Rotating TV Shows Revisited

I’ve had some time to road-test my system outlined in my last post. I thought I’d share some insights from real-world testing.

Since I wrote my last post I upgraded to the 160Gb Apple TV. It’s allowed me to tweak the settings of my playlists to include, in most cases, at least 4 episodes instead of one or two. If I dump a new series into iTunes, I have changed the settings to copy 10 or more episodes at a time. Once I’ve watched them all once, I will most likely reduce the amount back to 4.

A minuscule yet appreciated side effect of always having more than 2 episodes at any given time is how the EyeTV episodes stand out. Any TV show with more than one episode is represented as a submenu with an arrow on the right to indicate that selecting it will open the submenu. When there is only one episode, the episode itself appears in the root level of the TV Shows menu. Since I always watch an EyeTV episode before the next one arrives in a week’s time, these are easily identified by both the blue dot that appears to the left of the item and the lack of an arrow.

I didn’t expect to have to alter the playlists once set up, apart from advancing the Play Count figure by one after one complete pass through all episodes, but I find myself tweaking the number of episodes based on how often I would watch a particular show and sometimes the Last Played date to defer the appearance of a show more than others. It’s a blessing and a curse. It’s complex in terms of the sheer number of factors that are being defined, but the mechanism is simple. I am starting to think that the nuances are so complex that it would be impractical for Apple to try to automate it. With my system, you can apply blanket policies, or get really specific, so I guess that’s a good thing. My advice is to start with blanket values, then modify if you feel the need.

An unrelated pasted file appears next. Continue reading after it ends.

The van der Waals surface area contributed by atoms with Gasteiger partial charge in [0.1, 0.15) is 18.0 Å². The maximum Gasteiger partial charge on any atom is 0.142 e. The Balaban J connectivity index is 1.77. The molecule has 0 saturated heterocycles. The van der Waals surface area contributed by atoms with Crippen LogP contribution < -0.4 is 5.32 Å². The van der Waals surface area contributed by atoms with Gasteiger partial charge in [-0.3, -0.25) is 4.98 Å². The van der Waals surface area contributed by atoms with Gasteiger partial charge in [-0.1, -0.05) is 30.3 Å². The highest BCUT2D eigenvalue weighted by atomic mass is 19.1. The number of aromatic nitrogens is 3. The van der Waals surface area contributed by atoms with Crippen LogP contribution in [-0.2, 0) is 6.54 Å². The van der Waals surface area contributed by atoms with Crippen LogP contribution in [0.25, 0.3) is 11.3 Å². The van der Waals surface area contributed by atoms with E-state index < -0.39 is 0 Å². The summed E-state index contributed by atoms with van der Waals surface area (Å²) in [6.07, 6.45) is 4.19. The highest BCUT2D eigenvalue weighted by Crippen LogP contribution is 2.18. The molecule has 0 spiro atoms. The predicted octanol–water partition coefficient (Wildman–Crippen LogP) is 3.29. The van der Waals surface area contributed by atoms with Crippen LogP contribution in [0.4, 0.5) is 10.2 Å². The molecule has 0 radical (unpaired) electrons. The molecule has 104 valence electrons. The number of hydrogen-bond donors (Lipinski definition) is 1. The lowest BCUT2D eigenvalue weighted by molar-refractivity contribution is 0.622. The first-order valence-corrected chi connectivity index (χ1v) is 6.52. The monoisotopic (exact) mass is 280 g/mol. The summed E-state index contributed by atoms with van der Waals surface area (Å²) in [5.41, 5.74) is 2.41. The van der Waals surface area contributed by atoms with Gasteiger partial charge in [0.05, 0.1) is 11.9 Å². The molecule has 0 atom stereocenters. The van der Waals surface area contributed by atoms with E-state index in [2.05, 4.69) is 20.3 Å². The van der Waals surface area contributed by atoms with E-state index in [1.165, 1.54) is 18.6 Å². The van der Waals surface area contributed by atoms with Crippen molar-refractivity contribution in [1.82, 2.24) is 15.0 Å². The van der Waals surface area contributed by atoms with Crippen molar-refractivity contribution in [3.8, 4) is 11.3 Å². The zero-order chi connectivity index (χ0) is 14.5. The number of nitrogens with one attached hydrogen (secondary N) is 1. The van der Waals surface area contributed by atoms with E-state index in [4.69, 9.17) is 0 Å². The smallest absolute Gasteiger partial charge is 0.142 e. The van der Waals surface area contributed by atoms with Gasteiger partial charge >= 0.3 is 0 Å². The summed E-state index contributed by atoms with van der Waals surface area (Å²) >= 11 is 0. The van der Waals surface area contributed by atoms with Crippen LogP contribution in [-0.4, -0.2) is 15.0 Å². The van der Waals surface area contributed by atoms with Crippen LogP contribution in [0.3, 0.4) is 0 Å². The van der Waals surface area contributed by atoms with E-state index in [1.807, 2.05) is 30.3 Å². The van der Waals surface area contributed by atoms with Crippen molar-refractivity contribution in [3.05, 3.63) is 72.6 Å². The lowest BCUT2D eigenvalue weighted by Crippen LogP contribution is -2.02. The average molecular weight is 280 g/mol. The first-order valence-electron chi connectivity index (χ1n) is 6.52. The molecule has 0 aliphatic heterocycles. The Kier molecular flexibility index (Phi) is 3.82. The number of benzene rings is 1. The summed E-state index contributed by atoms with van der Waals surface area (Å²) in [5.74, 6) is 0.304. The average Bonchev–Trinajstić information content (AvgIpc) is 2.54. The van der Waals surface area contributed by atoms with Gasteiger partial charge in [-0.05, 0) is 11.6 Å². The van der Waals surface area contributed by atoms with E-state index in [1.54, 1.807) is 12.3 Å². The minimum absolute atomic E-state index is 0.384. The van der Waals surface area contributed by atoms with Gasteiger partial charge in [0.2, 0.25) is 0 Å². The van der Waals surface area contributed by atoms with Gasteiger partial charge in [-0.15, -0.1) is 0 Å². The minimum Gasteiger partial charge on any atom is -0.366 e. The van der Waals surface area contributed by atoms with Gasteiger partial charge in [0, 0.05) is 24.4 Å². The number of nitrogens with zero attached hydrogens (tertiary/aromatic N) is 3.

A factor I didn’t account for was the situation in which you buy a series, watch it once or twice, then at a later date, buy the next series. Now you’ve got series 1 watched, say, 3 times, and series 2 unplayed. Luckily, after watching series 2 for the first time, when you adjust the Play Count to “less than 4”, you can still watch series 1 followed by series 2 just as if the play count for each episode in series 2 were 3. Make sense? Here’s a wrinkle: I bought series 1 of Extras many months ago and watched it 3 times. Then I bought series 2 last month. I’ve now watched it once. Since I’ve seen the first series many more times than the second, I can change the “less than” Play Count to “3” (which is the same number of times as series 1) and the next time the show becomes active (after 2 months), I’ll roll through the second series, skipping the first. That’s a nice, unexpected feature.

I designed a hiatus feature (Last Played is not in the last x months) because while I love my shows, I get saturated with a particular one after getting through all its episodes and so I don’t want to see it for a while. You don’t have to use this feature. If you omit this criterion, your shows will cycle endlessly.

I’m still pretty happy with the system. I’m such a fiddler that I can’t help but tweak my settings, but luckily, it still works without having to do so. I really hope that some Apple TV users are using this system. If you are, please comment. I’d love to hear your feedback.


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